skip to Main Content

Embroidery and Design

Embroidery and Design the process used to tailor, patch, mend and reinforce cloth fostered the development of sewing techniques, and the decorative possibilities of sewing led to the art of embroidery. Indeed, the remarkable stability of basic embroidery stitches has been noted It is a striking fact that in the development of embroidery … there are no changes of materials or techniques which can be felt or interpreted as advances from a primitive to a later, more refined stage. On the other hand, we often find in early works a technical accomplishment and high standard of craftsmanship rarely attained in later times.

The art of embroidery has been found worldwide and several early examples have been found. Works in China have been dated to the Warring States period (5th–3rd century BC). In a garment from Migration period Sweden, roughly 300–700 AD, the edges of bands of trimming are reinforced with running stitch, back stitch, stem stitch, tailor’s buttonhole stitch, and Whip stitch, but it is uncertain whether this work simply reinforced the seams or should be interpreted as decorative embroidery.

Historical applications and techniques[edit]

A pair of Chinese shoes for bound ‘lily’ feet

Depending on time, location and materials available, embroidery could be the domain of a few experts or a widespread, popular technique. This flexibility led to a variety of works, from the royal to the mundane. Elaborately embroidered clothing, religious objects, and household items often were seen as a mark of wealth and status, as in the case of Opus Anglicanum, a technique used by professional workshops and guilds in medieval England. In 18th-century England and its colonies, samplers employing fine silks were produced by the daughters of wealthy families. Embroidery was a skill marking a girl’s path into womanhood as well as conveying rank and social standing.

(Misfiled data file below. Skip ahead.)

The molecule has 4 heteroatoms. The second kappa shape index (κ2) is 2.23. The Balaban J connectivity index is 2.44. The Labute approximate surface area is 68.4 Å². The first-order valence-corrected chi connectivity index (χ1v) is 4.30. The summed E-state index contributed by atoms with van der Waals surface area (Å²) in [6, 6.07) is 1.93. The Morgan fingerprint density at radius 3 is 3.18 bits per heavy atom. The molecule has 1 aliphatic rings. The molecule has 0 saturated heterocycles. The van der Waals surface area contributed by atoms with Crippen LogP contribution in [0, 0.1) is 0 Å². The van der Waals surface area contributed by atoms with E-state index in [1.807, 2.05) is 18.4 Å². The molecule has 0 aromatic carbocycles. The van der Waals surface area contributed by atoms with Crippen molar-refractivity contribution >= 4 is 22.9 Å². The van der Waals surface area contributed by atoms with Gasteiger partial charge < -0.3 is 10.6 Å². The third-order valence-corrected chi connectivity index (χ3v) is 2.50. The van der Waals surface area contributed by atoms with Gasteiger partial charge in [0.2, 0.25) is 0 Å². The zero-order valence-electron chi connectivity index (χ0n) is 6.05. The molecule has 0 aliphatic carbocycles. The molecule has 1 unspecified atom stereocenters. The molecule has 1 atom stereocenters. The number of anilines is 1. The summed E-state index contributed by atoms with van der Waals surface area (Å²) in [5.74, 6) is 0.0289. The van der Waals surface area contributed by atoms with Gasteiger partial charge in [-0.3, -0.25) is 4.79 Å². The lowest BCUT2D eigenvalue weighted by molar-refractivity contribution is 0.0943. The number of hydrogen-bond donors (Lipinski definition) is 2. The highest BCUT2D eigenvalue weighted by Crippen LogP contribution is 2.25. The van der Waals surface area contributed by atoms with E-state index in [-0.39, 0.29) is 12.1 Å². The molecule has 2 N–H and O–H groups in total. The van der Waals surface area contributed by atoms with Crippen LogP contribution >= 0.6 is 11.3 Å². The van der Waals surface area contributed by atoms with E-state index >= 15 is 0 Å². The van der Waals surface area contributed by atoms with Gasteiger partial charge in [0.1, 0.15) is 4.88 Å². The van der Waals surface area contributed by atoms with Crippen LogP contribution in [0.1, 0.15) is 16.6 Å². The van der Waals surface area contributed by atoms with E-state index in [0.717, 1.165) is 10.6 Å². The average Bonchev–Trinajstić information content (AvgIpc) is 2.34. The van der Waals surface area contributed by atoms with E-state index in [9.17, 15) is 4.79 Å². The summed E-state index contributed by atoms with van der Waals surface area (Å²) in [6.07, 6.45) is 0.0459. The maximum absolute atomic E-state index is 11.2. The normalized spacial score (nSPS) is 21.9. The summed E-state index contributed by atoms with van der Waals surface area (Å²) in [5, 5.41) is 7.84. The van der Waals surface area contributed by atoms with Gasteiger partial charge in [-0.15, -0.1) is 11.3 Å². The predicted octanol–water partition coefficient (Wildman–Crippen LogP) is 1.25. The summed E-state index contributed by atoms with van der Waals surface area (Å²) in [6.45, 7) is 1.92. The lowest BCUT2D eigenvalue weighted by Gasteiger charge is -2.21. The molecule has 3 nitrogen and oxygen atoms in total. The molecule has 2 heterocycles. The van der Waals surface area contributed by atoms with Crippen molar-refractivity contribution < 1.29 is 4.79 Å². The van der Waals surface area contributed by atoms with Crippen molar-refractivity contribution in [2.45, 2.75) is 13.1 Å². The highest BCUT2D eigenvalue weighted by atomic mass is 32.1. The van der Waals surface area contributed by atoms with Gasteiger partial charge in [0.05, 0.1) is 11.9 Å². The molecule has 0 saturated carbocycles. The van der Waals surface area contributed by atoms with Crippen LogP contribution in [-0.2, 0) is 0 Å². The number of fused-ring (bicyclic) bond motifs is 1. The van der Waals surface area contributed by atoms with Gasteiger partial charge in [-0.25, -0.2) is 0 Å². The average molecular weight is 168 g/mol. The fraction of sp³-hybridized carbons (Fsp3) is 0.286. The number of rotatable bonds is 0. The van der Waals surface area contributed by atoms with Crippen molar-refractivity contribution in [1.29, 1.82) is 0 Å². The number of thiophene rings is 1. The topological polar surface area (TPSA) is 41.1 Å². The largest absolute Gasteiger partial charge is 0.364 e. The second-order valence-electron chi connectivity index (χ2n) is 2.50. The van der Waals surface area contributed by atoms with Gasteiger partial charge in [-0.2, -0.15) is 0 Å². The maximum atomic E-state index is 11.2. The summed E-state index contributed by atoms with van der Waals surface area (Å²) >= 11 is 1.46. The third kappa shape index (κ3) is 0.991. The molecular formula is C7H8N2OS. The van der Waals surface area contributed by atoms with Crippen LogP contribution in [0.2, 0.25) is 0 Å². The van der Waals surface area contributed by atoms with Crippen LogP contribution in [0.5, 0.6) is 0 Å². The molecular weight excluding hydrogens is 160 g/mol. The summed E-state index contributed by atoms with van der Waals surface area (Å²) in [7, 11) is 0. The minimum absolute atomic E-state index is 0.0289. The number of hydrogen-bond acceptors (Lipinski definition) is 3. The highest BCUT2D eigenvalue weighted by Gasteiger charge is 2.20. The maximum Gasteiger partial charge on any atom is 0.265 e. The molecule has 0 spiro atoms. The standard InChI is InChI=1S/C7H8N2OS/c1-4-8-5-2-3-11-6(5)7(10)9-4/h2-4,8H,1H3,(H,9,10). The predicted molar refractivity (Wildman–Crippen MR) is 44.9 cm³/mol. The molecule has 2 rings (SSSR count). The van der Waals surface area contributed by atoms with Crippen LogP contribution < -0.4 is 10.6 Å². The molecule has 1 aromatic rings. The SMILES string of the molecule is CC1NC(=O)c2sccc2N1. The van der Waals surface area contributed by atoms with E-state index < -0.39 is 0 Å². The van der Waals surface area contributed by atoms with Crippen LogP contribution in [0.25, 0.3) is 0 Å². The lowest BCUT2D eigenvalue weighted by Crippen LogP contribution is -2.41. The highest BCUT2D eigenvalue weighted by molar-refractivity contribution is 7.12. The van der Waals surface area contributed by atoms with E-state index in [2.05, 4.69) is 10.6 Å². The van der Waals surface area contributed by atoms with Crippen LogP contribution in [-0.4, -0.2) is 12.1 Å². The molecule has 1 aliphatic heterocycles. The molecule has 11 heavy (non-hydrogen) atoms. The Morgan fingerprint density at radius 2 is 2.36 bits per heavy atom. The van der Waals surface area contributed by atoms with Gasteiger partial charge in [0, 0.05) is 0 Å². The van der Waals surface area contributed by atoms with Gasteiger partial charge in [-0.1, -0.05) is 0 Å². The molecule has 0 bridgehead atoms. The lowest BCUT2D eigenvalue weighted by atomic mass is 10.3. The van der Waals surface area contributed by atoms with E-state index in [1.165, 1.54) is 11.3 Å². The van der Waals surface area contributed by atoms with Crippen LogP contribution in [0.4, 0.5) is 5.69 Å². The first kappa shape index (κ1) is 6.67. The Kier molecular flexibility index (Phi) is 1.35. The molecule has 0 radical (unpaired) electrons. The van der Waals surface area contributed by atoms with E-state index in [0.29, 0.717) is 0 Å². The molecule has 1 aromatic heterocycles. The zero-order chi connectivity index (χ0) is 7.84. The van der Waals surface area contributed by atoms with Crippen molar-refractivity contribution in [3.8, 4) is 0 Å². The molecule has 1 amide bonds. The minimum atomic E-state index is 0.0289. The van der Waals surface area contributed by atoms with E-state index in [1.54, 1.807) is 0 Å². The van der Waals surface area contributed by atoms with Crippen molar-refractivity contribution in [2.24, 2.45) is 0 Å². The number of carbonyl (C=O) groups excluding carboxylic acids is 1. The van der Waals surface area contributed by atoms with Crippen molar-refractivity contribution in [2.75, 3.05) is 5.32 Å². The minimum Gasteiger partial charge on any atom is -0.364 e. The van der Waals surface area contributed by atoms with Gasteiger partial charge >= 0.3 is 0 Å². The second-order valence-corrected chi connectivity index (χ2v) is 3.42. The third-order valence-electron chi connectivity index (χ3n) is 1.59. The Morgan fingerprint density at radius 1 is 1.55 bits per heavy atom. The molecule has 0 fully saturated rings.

Conversely, embroidery is also a Folk art, using materials that were accessible to nonprofessionals. Examples include Hardanger from Norway, Merezhka from Ukraine, Mountmellick embroidery from Ireland, Nakshi kantha from Bangladesh and West Bengal, and Brazilian embroidery. Many techniques had a practical use such as Sashiko from Japan, which was used as a way to reinforce clothing.

While historically viewed as a pastime, activity, or hobby, intended just for women, embroidery has often been used as a form of biography. Women who were unable to access a formal education or, at times, writing implements, were often taught embroidery and utilized it as a means of documenting their lives. In terms of documenting the histories of marginalized groups, especially women of color both within the United States and around the world, embroidery is a means of studying the every day lives of those whose lives largely went unstudied throughout much of history.

Kreative Embroidery & Design – Visit the website here

Location: 7 Church Garth Pool in Wharfedale LS21 1QU –  Phone: 01133 455078
Kreative Embroidery & Design offers the complete package; from designing your logo, to transforming your artwork into embroidery and printing formats.

………………………………………………………………………………..

Back To Top